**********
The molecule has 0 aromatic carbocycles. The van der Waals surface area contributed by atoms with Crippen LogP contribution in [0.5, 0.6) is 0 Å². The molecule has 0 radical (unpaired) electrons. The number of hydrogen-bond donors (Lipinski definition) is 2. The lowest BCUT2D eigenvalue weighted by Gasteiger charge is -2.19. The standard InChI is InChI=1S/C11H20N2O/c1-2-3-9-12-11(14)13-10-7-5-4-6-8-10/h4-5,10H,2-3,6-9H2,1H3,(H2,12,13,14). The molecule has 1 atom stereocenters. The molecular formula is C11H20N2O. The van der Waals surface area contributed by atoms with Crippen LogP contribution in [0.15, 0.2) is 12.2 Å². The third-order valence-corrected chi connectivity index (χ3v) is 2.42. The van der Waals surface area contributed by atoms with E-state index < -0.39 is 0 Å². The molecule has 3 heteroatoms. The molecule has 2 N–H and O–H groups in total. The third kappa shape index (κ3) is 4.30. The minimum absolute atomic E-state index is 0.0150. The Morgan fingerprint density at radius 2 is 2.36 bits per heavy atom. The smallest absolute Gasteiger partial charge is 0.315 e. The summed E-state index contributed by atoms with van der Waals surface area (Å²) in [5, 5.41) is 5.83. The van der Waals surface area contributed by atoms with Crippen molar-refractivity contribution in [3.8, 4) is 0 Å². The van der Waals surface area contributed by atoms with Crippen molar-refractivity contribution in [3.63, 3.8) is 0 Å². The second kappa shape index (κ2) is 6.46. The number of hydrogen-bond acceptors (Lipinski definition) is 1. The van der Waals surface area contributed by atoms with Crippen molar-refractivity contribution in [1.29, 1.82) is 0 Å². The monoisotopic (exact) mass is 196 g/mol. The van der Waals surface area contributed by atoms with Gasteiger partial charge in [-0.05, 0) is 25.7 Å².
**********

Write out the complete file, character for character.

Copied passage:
The molecule has 0 aromatic carbocycles. The van der Waals surface area contributed by atoms with Crippen LogP contribution in [0.5, 0.6) is 0 Å². The molecule has 0 radical (unpaired) electrons. The number of hydrogen-bond donors (Lipinski definition) is 2. The lowest BCUT2D eigenvalue weighted by Gasteiger charge is -2.19. The standard InChI is InChI=1S/C11H20N2O/c1-2-3-9-12-11(14)13-10-7-5-4-6-8-10/h4-5,10H,2-3,6-9H2,1H3,(H2,12,13,14). The molecule has 1 atom stereocenters. The molecular formula is C11H20N2O. The van der Waals surface area contributed by atoms with Crippen LogP contribution in [0.15, 0.2) is 12.2 Å². The third-order valence-corrected chi connectivity index (χ3v) is 2.42. The van der Waals surface area contributed by atoms with E-state index < -0.39 is 0 Å². The molecule has 3 heteroatoms. The molecule has 2 N–H and O–H groups in total. The third kappa shape index (κ3) is 4.30. The minimum absolute atomic E-state index is 0.0150. The Morgan fingerprint density at radius 2 is 2.36 bits per heavy atom. The smallest absolute Gasteiger partial charge is 0.315 e. The summed E-state index contributed by atoms with van der Waals surface area (Å²) in [5, 5.41) is 5.83. The van der Waals surface area contributed by atoms with Crippen molar-refractivity contribution in [3.8, 4) is 0 Å². The van der Waals surface area contributed by atoms with Crippen molar-refractivity contribution in [3.63, 3.8) is 0 Å². The second kappa shape index (κ2) is 6.46. The number of hydrogen-bond acceptors (Lipinski definition) is 1. The van der Waals surface area contributed by atoms with Crippen molar-refractivity contribution in [1.29, 1.82) is 0 Å². The monoisotopic (exact) mass is 196 g/mol. The van der Waals surface area contributed by atoms with Gasteiger partial charge in [-0.05, 0) is 25.7 Å².